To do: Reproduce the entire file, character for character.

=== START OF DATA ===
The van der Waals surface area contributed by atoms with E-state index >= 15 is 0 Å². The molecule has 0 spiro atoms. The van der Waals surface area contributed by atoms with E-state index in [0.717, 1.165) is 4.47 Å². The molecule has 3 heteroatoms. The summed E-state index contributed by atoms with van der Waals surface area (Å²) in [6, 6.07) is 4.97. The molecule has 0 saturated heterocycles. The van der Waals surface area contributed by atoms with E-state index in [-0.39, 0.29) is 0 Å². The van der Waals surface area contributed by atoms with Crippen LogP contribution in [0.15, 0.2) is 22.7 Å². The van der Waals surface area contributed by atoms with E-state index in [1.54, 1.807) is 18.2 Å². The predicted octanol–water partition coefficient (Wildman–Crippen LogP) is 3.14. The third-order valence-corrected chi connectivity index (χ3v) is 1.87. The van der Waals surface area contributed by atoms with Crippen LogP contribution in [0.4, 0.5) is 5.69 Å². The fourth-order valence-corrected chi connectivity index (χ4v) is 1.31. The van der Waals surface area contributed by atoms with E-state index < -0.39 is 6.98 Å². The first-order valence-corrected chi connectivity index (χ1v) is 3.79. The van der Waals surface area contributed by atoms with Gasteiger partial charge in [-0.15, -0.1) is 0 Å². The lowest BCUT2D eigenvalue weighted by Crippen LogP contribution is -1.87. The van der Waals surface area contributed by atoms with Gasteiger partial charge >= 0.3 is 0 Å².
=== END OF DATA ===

The van der Waals surface area contributed by atoms with E-state index >= 15 is 0 Å². The molecule has 0 spiro atoms. The van der Waals surface area contributed by atoms with E-state index in [0.717, 1.165) is 4.47 Å². The molecule has 3 heteroatoms. The summed E-state index contributed by atoms with van der Waals surface area (Å²) in [6, 6.07) is 4.97. The molecule has 0 saturated heterocycles. The van der Waals surface area contributed by atoms with E-state index in [-0.39, 0.29) is 0 Å². The van der Waals surface area contributed by atoms with Crippen LogP contribution in [0.15, 0.2) is 22.7 Å². The van der Waals surface area contributed by atoms with E-state index in [1.54, 1.807) is 18.2 Å². The predicted octanol–water partition coefficient (Wildman–Crippen LogP) is 3.14. The third-order valence-corrected chi connectivity index (χ3v) is 1.87. The van der Waals surface area contributed by atoms with Crippen LogP contribution in [0.4, 0.5) is 5.69 Å². The fourth-order valence-corrected chi connectivity index (χ4v) is 1.31. The van der Waals surface area contributed by atoms with E-state index < -0.39 is 6.98 Å². The first-order valence-corrected chi connectivity index (χ1v) is 3.79. The van der Waals surface area contributed by atoms with Gasteiger partial charge in [-0.15, -0.1) is 0 Å². The lowest BCUT2D eigenvalue weighted by Crippen LogP contribution is -1.87. The van der Waals surface area contributed by atoms with Gasteiger partial charge >= 0.3 is 0 Å².